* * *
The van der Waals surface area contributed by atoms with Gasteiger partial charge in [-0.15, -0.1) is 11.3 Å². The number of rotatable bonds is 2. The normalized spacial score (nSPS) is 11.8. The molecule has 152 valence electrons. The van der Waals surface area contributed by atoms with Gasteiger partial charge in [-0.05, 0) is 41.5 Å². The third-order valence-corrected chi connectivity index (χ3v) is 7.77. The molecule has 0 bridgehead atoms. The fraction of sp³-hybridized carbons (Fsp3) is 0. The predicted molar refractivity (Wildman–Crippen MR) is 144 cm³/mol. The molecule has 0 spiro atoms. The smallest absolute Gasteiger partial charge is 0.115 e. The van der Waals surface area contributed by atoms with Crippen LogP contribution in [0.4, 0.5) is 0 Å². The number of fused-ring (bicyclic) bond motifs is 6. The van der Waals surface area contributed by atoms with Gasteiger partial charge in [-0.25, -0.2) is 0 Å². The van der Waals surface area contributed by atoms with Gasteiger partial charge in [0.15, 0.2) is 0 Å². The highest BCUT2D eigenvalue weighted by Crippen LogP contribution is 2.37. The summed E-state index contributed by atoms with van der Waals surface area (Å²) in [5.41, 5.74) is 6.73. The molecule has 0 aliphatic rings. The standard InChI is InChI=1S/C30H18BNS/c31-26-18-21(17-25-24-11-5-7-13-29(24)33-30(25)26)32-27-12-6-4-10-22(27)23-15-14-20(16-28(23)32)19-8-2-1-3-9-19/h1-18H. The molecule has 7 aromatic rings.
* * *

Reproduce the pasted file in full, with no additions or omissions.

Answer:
The van der Waals surface area contributed by atoms with Gasteiger partial charge in [-0.15, -0.1) is 11.3 Å². The number of rotatable bonds is 2. The normalized spacial score (nSPS) is 11.8. The molecule has 152 valence electrons. The van der Waals surface area contributed by atoms with Gasteiger partial charge in [-0.05, 0) is 41.5 Å². The third-order valence-corrected chi connectivity index (χ3v) is 7.77. The molecule has 0 bridgehead atoms. The fraction of sp³-hybridized carbons (Fsp3) is 0. The predicted molar refractivity (Wildman–Crippen MR) is 144 cm³/mol. The molecule has 0 spiro atoms. The smallest absolute Gasteiger partial charge is 0.115 e. The van der Waals surface area contributed by atoms with Crippen LogP contribution in [0.4, 0.5) is 0 Å². The number of fused-ring (bicyclic) bond motifs is 6. The van der Waals surface area contributed by atoms with Gasteiger partial charge in [-0.25, -0.2) is 0 Å². The van der Waals surface area contributed by atoms with Gasteiger partial charge in [0.15, 0.2) is 0 Å². The highest BCUT2D eigenvalue weighted by Crippen LogP contribution is 2.37. The summed E-state index contributed by atoms with van der Waals surface area (Å²) in [5.41, 5.74) is 6.73. The molecule has 0 aliphatic rings. The standard InChI is InChI=1S/C30H18BNS/c31-26-18-21(17-25-24-11-5-7-13-29(24)33-30(25)26)32-27-12-6-4-10-22(27)23-15-14-20(16-28(23)32)19-8-2-1-3-9-19/h1-18H. The molecule has 7 aromatic rings.